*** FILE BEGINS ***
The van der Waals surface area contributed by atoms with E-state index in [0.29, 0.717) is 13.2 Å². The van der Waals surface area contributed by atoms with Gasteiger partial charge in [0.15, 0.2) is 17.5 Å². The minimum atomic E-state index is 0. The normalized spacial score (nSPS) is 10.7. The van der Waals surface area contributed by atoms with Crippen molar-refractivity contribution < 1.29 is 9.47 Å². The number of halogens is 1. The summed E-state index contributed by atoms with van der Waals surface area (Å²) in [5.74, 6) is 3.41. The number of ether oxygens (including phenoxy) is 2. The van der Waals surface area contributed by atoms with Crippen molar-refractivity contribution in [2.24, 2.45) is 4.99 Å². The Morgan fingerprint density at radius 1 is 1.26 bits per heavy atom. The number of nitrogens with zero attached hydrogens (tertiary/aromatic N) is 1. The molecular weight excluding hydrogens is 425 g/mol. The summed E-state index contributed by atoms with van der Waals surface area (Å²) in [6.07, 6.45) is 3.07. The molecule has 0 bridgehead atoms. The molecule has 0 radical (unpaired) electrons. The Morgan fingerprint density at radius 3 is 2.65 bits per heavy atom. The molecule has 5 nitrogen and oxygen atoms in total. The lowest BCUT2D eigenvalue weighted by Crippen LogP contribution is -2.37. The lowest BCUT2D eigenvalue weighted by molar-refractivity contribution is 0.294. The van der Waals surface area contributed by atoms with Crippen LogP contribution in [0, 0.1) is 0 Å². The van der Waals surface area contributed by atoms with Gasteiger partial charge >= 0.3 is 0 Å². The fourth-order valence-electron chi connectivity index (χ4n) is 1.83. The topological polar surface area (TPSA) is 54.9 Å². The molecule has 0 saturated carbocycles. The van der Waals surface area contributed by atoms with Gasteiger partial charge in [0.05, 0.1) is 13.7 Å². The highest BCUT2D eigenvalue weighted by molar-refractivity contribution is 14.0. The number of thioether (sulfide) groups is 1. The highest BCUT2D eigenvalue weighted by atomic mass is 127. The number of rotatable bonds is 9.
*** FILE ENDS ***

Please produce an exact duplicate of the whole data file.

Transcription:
The van der Waals surface area contributed by atoms with E-state index in [0.29, 0.717) is 13.2 Å². The van der Waals surface area contributed by atoms with Gasteiger partial charge in [0.15, 0.2) is 17.5 Å². The minimum atomic E-state index is 0. The normalized spacial score (nSPS) is 10.7. The van der Waals surface area contributed by atoms with Crippen molar-refractivity contribution < 1.29 is 9.47 Å². The number of halogens is 1. The summed E-state index contributed by atoms with van der Waals surface area (Å²) in [5.74, 6) is 3.41. The number of ether oxygens (including phenoxy) is 2. The van der Waals surface area contributed by atoms with Crippen molar-refractivity contribution in [2.24, 2.45) is 4.99 Å². The Morgan fingerprint density at radius 1 is 1.26 bits per heavy atom. The number of nitrogens with zero attached hydrogens (tertiary/aromatic N) is 1. The molecular weight excluding hydrogens is 425 g/mol. The summed E-state index contributed by atoms with van der Waals surface area (Å²) in [6.07, 6.45) is 3.07. The molecule has 0 bridgehead atoms. The molecule has 0 radical (unpaired) electrons. The Morgan fingerprint density at radius 3 is 2.65 bits per heavy atom. The molecule has 5 nitrogen and oxygen atoms in total. The lowest BCUT2D eigenvalue weighted by Crippen LogP contribution is -2.37. The lowest BCUT2D eigenvalue weighted by molar-refractivity contribution is 0.294. The van der Waals surface area contributed by atoms with Crippen LogP contribution in [0, 0.1) is 0 Å². The van der Waals surface area contributed by atoms with Gasteiger partial charge >= 0.3 is 0 Å². The fourth-order valence-electron chi connectivity index (χ4n) is 1.83. The topological polar surface area (TPSA) is 54.9 Å². The molecule has 0 saturated carbocycles. The van der Waals surface area contributed by atoms with Gasteiger partial charge in [0.05, 0.1) is 13.7 Å². The highest BCUT2D eigenvalue weighted by molar-refractivity contribution is 14.0. The number of thioether (sulfide) groups is 1. The highest BCUT2D eigenvalue weighted by atomic mass is 127. The number of rotatable bonds is 9.